Recent productions have inventively explored classical myth (
La Calisto/Return of Ulysses
), offered Donizetti rarities (
The Siege of Calais/The Wild Man of the West Indies
) and taken us to the moon (
So, I arrived in expectant mood at the Hackney Empire for the first
instalment of ETO’s slightly disconcerting pairing of Puccini’s ‘shabby
little shocker’, Tosca, and G&S’s satirical romp, Patience (first night, Wednesday 8th May). The
company’s website offers little illumination concerning the programming:
‘our two operas in Spring 2017 have absolutely nothing in common (except
they are very, very good).’
Given that these ETO productions have to survive the trials of touring to
multiple and diverse venues, the company cannot be chastised for embracing
minimalism; but Florence de MarÈ’s designs are not simply functional, or
even limiting, they are treacherous. A steep ramp and sharply raking steps
are a singer’s potential graveyard. What is director Blanche McIntyre to
do? Inevitably, there is a reluctance to commit, which translates from the
physical to the emotional.
Moreover, there is little sense of the spiritual reality of the Church of
Sant’Andrea della Valle: just a little trellised lattice-work, a judgmental
statue of the Madonna, a trap-door (which later leads to Scarpia’s Room
101), and an easel whose representation we never see. With the cast too
afraid to put one foot in front of the other, the overall effect is one of
stasis. There is no sense of musico-dramatic unity; whatever is going on in
the pit, the protagonists are standing/sitting still. There are bureaus and
tables, and at times these offer dramatic possibilities – Tosca can pick up
a knife from Scarpia’s desk – but also encourage the individuals to become
entrenched in individual obsessions rather than to interact.
As Tosca, Paula Sides plays a huge part in redeeming this production; when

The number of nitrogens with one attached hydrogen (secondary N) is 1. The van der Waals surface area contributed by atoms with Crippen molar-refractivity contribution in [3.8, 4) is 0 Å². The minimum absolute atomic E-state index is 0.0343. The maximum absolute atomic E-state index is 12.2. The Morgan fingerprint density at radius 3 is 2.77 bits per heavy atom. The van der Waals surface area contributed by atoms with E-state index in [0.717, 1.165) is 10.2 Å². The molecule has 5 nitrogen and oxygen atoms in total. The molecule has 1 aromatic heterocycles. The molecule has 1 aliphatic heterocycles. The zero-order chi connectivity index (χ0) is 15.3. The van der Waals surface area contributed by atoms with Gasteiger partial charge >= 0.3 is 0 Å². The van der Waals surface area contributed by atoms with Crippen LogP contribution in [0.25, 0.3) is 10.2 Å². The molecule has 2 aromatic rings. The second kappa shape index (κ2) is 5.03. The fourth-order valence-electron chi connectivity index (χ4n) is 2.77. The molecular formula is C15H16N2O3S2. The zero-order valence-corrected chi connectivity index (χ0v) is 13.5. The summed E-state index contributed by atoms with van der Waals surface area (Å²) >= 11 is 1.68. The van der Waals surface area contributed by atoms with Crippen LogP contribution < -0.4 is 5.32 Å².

she performed the role of Eleonora, Aurelia’s wife, in Donizetti’s The Siege of Calais I admired Sides’ ‘beautiful tone and shining
vibrancy at the emotional climaxes’ remarking that ‘this was plush and
thrilling singing’. This held true on this occasion: draped in Celtic green
silk she was an embodiment of dignity and sincerity. Her ‘Vissi d’arte’
rightfully won applause; even if it felt more Handelian – in its statuesque
nobility – than verismo.
And, individual roles do not lack stature: Matthew Stiff is an upright
Sacristan, and Alexander James Edwards’ Cavaradossi is free of heart,
though sometimes wayward of intonation.
Crucially, though, the villain of the piece is disappointingly muted. I
praised Craig Smith’s performance as Eustachio in Donizetti’s Siege of Calais, enjoying his ‘Verdian intensity’, and stamina and
accuracy – but the lovely smooth lower register I noted on that occasion
seemed to have developed a few cracks and fissures. And, most importantly,
there is simply no menace to Smith’s Scarpia; his knife-edge has been blunted.
The only singer who really makes his mark is Aled Hall as Spoletta, who in
just a few seconds can register a supercilious contempt which chills the
blood. As Tosca climbs the ladder of self-sacrifice, Spoletta follows her,
and his ghastly grimace as the curtain falls contains all the hatred,
anguish, fury and frustration that the production has failed to
Conductor Michael Rosewell whips through the business in unfussy fashion.
But, I was not sure whether to describe this as a semi-staged
performance. There was certainly little sense of unity of musical and
physical movement. Perhaps G&S’s Patience will try the said
forbearance less, and offer the requisite satirical bite.
Paula Sides – Floria Tosca, Alexander James Edwards – Mario Cavaradossi,
Craig Smith – Baron Scarpia, Timothy Connor – Cesare Angelotti, Aled Hall –
Spoletta, Matthew Stiff – Sacristan; Director – Blanche McIntyre, Conductor – Michael Rosewell, Designer –
Florence de MarÈ, Lighting Designer – Mark Howland.
Hackney Empire, London; Saturday 4th March, 2017.
image_description=Tosca, English Touring Opera
product_title=Tosca, English Touring Opera
product_by=A review by Claire Seymour
product_id=Above: Tosca (Paula Sides) and Scarpia (Craig Smith)
Photo credit: Richard Hubert Smith